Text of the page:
Two competing legislative measures seeking to officially legalize sports betting will be included on the November ballot of California.
In case Proposition 26, officially named the Tribal Sports Wagering Act, gets local voters’ approval, sports betting will be allowed at tribal casino venues and licensed racetracks across the state of California. Sports betting profits would be subject to a 10% tax.
As previously revealed, the revenue generated by the new form of gambling would be spent on various projects. The state’s general fund would receive 70% of the sports betting revenue, while the remaining 30% will be sliced in two, with mental health and problem gambling programs and policies of enforcement of sports betting would get 15% each. As explained by one of the main lobbyists for Proposition 26, Kathy Fairbanks, people will be required to show their IDs in order to prove they are old enough to place wagers on sports events.
The other legislative measure, called Proposition 27, seeks to make online sports betting legal. The online sports betting sector would be subject to a 10% tax that would be used to provide funding to non-gaming Indian tribes (15%) and mental health support for Californian residents who need such services (85%).
Court Lawsuit Could Be Looming over the Fate of Sports Betting In California
So far, three Native American nations in the state of California have publicly shared their approval of the corporate online sports betting measure, which has in part been sponsored by some of the largest US sportsbooks – DraftKings and FanDuel. A large number of other Indian tribes has provided their support for the in-person sports betting “tribal” measure.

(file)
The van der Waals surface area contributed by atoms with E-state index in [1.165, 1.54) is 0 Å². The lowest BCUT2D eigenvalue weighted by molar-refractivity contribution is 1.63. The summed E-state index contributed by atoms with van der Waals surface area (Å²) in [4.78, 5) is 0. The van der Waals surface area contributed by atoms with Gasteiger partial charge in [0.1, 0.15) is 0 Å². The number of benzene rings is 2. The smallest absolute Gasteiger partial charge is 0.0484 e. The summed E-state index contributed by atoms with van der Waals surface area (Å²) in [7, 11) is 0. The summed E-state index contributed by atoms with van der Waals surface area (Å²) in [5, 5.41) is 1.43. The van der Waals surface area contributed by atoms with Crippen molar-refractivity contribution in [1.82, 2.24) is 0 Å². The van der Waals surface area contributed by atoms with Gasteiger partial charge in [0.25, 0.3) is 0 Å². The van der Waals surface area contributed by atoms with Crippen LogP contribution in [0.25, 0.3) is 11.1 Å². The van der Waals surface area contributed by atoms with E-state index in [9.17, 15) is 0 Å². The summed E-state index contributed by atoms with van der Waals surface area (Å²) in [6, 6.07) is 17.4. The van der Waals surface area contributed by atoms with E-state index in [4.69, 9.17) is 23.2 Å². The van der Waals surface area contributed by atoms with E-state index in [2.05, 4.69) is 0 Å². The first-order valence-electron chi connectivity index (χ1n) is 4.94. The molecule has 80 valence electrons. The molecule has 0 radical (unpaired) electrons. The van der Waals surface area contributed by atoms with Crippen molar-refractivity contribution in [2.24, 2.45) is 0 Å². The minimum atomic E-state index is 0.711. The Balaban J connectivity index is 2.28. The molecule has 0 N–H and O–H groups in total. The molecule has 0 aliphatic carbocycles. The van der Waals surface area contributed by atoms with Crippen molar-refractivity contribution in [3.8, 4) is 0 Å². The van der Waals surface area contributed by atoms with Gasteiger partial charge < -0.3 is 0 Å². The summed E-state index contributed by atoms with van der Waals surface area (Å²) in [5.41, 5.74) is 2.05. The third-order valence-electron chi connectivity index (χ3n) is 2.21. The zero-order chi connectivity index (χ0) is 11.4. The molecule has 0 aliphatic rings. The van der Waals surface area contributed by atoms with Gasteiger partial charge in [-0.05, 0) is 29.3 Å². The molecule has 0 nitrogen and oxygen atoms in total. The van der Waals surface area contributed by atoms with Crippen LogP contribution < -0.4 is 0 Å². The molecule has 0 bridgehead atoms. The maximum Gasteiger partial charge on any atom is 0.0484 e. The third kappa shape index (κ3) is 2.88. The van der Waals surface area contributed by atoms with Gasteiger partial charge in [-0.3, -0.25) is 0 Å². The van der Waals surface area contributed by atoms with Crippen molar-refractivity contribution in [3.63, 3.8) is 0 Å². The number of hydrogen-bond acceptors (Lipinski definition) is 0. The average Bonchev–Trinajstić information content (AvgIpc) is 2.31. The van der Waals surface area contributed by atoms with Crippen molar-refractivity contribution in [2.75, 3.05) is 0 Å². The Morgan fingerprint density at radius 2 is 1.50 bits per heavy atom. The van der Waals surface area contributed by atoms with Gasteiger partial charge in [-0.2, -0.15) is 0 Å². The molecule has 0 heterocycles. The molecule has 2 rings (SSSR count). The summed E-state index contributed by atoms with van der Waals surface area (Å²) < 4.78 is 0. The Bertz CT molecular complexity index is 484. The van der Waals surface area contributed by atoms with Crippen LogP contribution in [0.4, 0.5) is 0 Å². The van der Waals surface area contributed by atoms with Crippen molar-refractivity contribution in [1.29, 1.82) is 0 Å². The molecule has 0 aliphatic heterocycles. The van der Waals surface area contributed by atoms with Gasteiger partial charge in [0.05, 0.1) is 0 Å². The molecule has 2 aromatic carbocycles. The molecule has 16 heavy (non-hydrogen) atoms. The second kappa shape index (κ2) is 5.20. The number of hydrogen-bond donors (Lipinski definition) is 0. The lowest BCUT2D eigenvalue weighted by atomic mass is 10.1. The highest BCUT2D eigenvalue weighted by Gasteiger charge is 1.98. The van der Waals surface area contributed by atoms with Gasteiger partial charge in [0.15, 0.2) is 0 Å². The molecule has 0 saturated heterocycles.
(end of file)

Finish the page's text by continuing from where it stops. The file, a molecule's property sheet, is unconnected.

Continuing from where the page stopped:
The pursuit of both measures has triggered some questions about what will happen if both legislative initiatives pass the November ballot in the state. However, according to some market experts, the real question is whether the two measures conflict with each other. Some analysts have shared that the in-person and online sports betting initiatives do not conflict with each other because the two measures are seeking the legalization of two totally different types of sports betting services.
In addition, if both sports betting legalization bills are given the green light but the online initiative is given more votes, sports betting is set to become available both at casinos and online. However, if the “tribal” in-person betting initiative gets more votes on the ballot in November, the outcome may not be so clearly defined.
Some experts believe that local tribes could start legal action against each other if the two sports betting measures do conflict with each other. If this happens, the tribes would have to go to court to have the issue solved. Policy experts have warned that the lack of understanding of Californian voters could minimize the chances of any of the two bills becoming law.